As one travels on the busy highway between Johannesburg and Pretoria, it is likely that one’s eye will be caught by a striking vision of domes and minarets, a sight one would be much more likely to see in Istanbul, Turkey than in Midrand, Johannesburg. It is the Nizamiye Mosque , one of the most photographed structures in South Africa.
The Nizamiye Mosque is an architectural masterpiece, featuring Ottoman-style architecture with intricate details and beautiful craftsmanship. It is a smaller replica of the Selimiye Camii mosque in Edirne, Turkey, which was completed in the 1570s, and is now a World Heritage Site. The latter was built by architect Mimar Sinan during the Ottoman era.
Now, Mimar Sinan is a name that one hears a lot in Turkey as I discovered on my visit to Istanbul. Mimar Sinan, (Sinan the Architect) was the chief Ottoman architect and civil engineer for three sultans including Suleiman the Magnificent. He was responsible for the construction of more than 300 major structures and many smaller projects. However he considered the Selimiye Mosque to be his masterpiece. Sinan’s apprentices would go on to build the Blue Mosque in Istanbul and the Taj Mahal in Agra, India.
The Nizamiye Masjid was officially opened in 2012 by former President Jacob Zuma. Commissioned by Turkish businessman and philanthropist Ali Katircioglu, the project took three years to complete. 500 highly skilled Turkish workers were involved.
It is now the largest Masjid (mosque) in the southern hemisphere and can accommodate 6000 worshippers. Framed by four towering minarets, the mosque has a main dome and four smaller domes. Marble columns, rich mosaics, fountains, ornate domed ceilings, and Turkish calligraphy complete the spectacular construction.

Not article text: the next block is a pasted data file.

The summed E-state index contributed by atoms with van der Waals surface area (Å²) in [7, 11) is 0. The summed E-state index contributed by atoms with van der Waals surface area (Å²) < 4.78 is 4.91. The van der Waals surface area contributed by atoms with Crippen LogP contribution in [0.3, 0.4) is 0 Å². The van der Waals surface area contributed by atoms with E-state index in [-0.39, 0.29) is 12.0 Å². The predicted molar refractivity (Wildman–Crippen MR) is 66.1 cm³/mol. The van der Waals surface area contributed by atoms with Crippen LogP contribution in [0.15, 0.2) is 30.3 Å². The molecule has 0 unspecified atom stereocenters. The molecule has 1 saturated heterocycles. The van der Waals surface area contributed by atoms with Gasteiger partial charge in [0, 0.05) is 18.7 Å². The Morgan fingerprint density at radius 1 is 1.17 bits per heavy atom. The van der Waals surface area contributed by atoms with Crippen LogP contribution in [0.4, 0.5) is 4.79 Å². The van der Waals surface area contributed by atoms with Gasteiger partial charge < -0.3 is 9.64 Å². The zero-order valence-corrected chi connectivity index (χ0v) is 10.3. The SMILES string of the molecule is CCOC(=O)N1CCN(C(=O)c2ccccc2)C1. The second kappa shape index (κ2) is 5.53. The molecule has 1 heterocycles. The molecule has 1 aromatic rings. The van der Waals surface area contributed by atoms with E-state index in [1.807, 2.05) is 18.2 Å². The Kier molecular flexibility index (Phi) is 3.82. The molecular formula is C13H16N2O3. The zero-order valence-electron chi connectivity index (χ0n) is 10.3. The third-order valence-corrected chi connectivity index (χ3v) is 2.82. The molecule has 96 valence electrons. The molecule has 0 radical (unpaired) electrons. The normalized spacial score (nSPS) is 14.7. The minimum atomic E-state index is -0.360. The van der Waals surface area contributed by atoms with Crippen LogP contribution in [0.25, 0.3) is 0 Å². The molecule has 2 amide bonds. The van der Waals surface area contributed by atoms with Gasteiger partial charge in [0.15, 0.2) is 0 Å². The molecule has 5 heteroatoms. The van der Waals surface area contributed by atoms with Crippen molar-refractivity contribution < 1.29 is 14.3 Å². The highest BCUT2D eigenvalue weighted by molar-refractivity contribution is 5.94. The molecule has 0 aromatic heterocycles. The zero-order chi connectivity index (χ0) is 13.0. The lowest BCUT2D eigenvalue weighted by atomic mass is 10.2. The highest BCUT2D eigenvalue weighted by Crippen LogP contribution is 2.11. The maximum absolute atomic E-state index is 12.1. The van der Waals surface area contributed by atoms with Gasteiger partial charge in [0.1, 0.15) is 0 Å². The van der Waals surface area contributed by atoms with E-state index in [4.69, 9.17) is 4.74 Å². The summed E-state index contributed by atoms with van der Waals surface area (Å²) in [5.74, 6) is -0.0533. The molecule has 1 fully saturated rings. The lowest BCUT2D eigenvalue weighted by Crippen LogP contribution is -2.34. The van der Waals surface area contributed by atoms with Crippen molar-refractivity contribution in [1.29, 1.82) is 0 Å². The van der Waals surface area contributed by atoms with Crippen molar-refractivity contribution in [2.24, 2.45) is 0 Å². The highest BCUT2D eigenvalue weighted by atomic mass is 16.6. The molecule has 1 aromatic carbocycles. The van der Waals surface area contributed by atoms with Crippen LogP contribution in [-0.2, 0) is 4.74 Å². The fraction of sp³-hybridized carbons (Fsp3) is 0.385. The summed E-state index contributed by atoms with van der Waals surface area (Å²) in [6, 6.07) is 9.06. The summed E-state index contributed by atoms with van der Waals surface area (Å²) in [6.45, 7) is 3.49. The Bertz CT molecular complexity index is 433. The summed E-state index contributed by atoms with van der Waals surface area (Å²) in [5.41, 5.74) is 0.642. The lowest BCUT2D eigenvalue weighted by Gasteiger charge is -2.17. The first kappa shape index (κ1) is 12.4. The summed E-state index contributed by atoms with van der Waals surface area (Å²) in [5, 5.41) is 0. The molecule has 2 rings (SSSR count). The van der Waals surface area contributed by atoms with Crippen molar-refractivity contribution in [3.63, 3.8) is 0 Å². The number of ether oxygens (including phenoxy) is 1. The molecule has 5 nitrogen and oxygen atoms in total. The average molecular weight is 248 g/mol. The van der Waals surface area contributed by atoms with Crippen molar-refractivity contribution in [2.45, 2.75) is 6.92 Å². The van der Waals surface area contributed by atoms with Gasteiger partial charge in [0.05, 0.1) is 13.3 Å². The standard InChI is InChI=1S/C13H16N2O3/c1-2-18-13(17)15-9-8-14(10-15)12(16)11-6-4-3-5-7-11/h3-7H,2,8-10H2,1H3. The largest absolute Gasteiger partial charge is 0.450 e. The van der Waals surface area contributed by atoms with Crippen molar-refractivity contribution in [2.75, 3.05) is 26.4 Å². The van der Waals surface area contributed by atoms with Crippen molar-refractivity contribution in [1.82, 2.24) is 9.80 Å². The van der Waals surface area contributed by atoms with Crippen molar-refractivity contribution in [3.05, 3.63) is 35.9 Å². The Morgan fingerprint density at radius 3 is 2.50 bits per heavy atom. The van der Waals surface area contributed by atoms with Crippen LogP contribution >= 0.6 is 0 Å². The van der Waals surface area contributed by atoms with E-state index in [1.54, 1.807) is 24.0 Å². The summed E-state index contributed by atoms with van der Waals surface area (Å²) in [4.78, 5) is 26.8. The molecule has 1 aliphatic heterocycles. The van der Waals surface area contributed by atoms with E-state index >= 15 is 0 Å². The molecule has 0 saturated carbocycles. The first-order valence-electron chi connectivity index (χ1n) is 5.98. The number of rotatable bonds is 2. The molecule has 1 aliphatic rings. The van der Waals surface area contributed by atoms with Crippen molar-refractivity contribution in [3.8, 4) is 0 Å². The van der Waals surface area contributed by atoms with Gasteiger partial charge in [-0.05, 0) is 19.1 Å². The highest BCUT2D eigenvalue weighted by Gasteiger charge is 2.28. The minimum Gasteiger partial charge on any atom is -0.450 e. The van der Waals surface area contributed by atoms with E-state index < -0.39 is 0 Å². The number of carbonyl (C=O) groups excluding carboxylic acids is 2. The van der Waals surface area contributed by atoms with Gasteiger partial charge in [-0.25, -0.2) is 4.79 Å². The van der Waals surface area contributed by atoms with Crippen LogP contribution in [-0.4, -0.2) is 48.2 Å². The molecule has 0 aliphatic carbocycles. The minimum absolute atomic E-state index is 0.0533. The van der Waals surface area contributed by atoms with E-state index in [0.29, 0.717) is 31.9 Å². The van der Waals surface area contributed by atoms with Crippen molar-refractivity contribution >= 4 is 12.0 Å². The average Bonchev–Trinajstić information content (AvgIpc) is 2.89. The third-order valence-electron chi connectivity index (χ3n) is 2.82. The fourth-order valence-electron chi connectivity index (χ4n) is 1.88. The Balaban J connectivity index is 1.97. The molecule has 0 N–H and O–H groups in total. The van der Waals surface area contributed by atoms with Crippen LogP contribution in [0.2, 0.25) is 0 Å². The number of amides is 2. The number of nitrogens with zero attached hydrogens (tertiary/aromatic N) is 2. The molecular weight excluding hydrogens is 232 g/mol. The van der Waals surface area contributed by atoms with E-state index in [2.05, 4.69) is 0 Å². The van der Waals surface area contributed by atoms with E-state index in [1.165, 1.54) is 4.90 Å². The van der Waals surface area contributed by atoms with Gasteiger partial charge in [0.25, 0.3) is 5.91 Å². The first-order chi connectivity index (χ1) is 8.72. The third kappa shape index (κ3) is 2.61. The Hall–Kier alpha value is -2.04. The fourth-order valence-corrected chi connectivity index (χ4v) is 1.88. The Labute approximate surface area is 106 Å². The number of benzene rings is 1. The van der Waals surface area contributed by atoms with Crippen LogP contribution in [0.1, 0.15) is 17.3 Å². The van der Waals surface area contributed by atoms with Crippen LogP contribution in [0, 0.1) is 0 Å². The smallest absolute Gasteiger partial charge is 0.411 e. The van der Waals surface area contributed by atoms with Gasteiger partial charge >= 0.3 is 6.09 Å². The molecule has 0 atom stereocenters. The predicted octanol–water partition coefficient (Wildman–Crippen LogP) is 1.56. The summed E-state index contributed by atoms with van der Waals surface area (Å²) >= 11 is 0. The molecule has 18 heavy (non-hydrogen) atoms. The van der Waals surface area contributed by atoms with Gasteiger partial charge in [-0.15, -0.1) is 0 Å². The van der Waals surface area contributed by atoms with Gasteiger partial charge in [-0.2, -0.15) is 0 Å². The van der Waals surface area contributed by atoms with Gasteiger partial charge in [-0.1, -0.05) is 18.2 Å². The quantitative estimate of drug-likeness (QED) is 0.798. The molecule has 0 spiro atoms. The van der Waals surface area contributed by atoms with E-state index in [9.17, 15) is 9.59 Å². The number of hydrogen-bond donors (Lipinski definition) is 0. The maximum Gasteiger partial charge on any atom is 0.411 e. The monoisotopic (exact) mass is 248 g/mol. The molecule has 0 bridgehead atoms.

The complex within which it stands also houses a school, clinic, gallery, shopping centre and Ottoman Palace, a delicious Turkish restaurant. The low-cost clinic was added on at the suggestion of former president Nelson Mandela who was an inspiration to Ali Katircioglu. The gallery contains photographs of religious relics of which the magnificent originals are kept in the Topikapi Palace in Istanbul.
The Ottoman Palace restaurant consists of a grand dining room with high ceilings where one can watch the chefs at work. The cuisine is Turkish of course, and popular Turkish dishes such as kebabs, pides and Lahmacun are on offer. I ordered the İskender (Alexander) kebap, which I had first eaten at the Grand Bazaar in Istanbul. Some stories say that it was a favourite food of Alexander The Great. It consists of a type of kebab made from lamb and served with yoghurt, a tomato sauce and pita bread. It didn’t disappoint. I washed it down with a delicious cherry juice. For dessert, we visited the bakery next door and bought different varieties of decadent baklava.
The complex resonates with peace and serenity and for that few hours that you are there you feel like you are in a time warp. As I left there, I felt as though I had emerged from another dimension. Do pay a visit and preferably go in the evening to see the colours change in the domes and the heavens.
Non-Muslims are welcome to visit the complex, Entrance is free and guided tours are available. Women should be modestly dressed.
During Ramadaan, the mosque also serves iftaar - the fast-breaking meal.
You can visit Nizamiye Mosque at the Corner of Old Pretoria Road and Le Roux Avenue in Midrand, between Johannesburg and Pretoria.
Tel: +27 (0)11 024 5857
Things you must do in South Africa
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